“My role is to lead my team, to encourage them in their sports and then to try and win points for the house myself when I’m racing. I love the Members’ Meeting because the fans are at the very heart of it – there’s an intimacy that’s missing from most motor events these days. They want to be in the house with the best cars and drivers. They like to play the game. So while I do my best in the cars, I urge them on to win the tug-of-war, or the egg-and-spoon. It’s competitive, naturally, because all four captains are racing drivers, past or present.”

Jochen had no big ambition to be a racing driver. As a boy, he dreamed of going to sea and joined the Merchant Navy. Coming ashore, he caught sight of a hillclimb near his home in Bavaria, and was captivated by the speed of the cars flashing through the forest. Sails were about to give way to wheels.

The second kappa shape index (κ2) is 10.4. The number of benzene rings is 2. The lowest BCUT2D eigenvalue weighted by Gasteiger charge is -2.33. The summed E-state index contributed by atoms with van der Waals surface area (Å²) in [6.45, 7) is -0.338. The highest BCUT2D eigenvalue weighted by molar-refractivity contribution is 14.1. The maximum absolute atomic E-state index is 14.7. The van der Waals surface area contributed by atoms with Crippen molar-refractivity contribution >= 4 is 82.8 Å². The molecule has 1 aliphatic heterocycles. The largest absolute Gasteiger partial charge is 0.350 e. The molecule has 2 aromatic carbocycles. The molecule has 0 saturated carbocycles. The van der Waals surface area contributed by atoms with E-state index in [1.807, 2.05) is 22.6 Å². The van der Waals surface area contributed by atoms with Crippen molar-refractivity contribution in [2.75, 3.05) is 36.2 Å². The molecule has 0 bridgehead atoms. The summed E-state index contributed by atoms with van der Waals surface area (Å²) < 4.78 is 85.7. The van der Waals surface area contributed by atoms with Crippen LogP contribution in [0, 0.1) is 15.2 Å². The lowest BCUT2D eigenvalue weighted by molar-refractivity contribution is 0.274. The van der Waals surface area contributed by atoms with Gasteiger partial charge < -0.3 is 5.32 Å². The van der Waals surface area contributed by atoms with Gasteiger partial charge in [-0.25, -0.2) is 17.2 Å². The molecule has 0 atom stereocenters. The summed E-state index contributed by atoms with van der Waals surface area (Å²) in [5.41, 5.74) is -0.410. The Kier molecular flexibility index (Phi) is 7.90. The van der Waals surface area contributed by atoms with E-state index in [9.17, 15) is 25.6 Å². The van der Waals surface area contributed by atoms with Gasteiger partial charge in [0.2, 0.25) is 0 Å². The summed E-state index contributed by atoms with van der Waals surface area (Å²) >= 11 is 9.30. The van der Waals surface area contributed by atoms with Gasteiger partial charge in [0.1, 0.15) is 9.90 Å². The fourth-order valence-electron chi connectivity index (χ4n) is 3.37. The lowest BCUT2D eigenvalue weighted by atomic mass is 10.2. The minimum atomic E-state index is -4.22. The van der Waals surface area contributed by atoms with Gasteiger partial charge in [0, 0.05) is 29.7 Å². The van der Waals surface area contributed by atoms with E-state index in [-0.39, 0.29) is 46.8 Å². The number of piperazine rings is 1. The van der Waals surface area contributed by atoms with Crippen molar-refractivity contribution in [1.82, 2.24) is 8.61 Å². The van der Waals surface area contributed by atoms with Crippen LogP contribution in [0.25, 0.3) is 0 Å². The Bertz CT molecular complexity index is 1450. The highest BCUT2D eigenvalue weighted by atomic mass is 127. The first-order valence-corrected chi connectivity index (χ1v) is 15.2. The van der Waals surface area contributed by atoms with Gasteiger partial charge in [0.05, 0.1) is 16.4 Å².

At the 1976 German Grand Prix

I had been so damn lucky. I walked away from those big accidents unscathed, but it was time to get out. There was nothing for me in Formula 1 any more.

“I had always loved sailing – being at one with the boat and the ocean – and when I got myself into a Grand Prix car I found it gave me a similar feeling. When you race you become one with the car, the instruments, the steering wheel and, just like sailing a boat, you’ve got to be in control of both yourself and the car too. You’re in your own world, at peace in a strange way…”